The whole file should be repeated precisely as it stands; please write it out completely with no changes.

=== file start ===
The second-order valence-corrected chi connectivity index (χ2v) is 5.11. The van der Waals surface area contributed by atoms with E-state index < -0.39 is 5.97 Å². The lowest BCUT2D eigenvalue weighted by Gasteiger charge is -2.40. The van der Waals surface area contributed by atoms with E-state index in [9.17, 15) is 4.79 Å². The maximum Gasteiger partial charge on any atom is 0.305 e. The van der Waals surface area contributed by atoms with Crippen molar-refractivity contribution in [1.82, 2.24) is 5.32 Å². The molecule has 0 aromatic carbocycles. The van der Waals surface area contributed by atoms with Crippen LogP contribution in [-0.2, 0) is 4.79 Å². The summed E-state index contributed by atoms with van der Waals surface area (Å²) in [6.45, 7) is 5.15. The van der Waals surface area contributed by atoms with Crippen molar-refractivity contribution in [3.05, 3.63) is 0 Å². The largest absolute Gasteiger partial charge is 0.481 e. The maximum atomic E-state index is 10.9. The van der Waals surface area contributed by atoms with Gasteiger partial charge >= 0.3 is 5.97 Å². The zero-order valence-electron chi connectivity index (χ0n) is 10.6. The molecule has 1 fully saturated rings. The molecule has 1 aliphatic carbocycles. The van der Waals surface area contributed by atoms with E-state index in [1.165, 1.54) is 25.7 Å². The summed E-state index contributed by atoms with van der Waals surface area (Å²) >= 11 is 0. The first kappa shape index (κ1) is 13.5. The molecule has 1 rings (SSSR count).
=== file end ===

The second-order valence-corrected chi connectivity index (χ2v) is 5.11. The van der Waals surface area contributed by atoms with E-state index < -0.39 is 5.97 Å². The lowest BCUT2D eigenvalue weighted by Gasteiger charge is -2.40. The van der Waals surface area contributed by atoms with E-state index in [9.17, 15) is 4.79 Å². The maximum Gasteiger partial charge on any atom is 0.305 e. The van der Waals surface area contributed by atoms with Crippen molar-refractivity contribution in [1.82, 2.24) is 5.32 Å². The molecule has 0 aromatic carbocycles. The van der Waals surface area contributed by atoms with Crippen LogP contribution in [-0.2, 0) is 4.79 Å². The summed E-state index contributed by atoms with van der Waals surface area (Å²) in [6.45, 7) is 5.15. The van der Waals surface area contributed by atoms with Crippen molar-refractivity contribution in [3.05, 3.63) is 0 Å². The largest absolute Gasteiger partial charge is 0.481 e. The maximum atomic E-state index is 10.9. The van der Waals surface area contributed by atoms with Gasteiger partial charge >= 0.3 is 5.97 Å². The zero-order valence-electron chi connectivity index (χ0n) is 10.6. The molecule has 1 fully saturated rings. The molecule has 1 aliphatic carbocycles. The van der Waals surface area contributed by atoms with E-state index in [1.165, 1.54) is 25.7 Å². The summed E-state index contributed by atoms with van der Waals surface area (Å²) >= 11 is 0. The first kappa shape index (κ1) is 13.5. The molecule has 1 rings (SSSR count).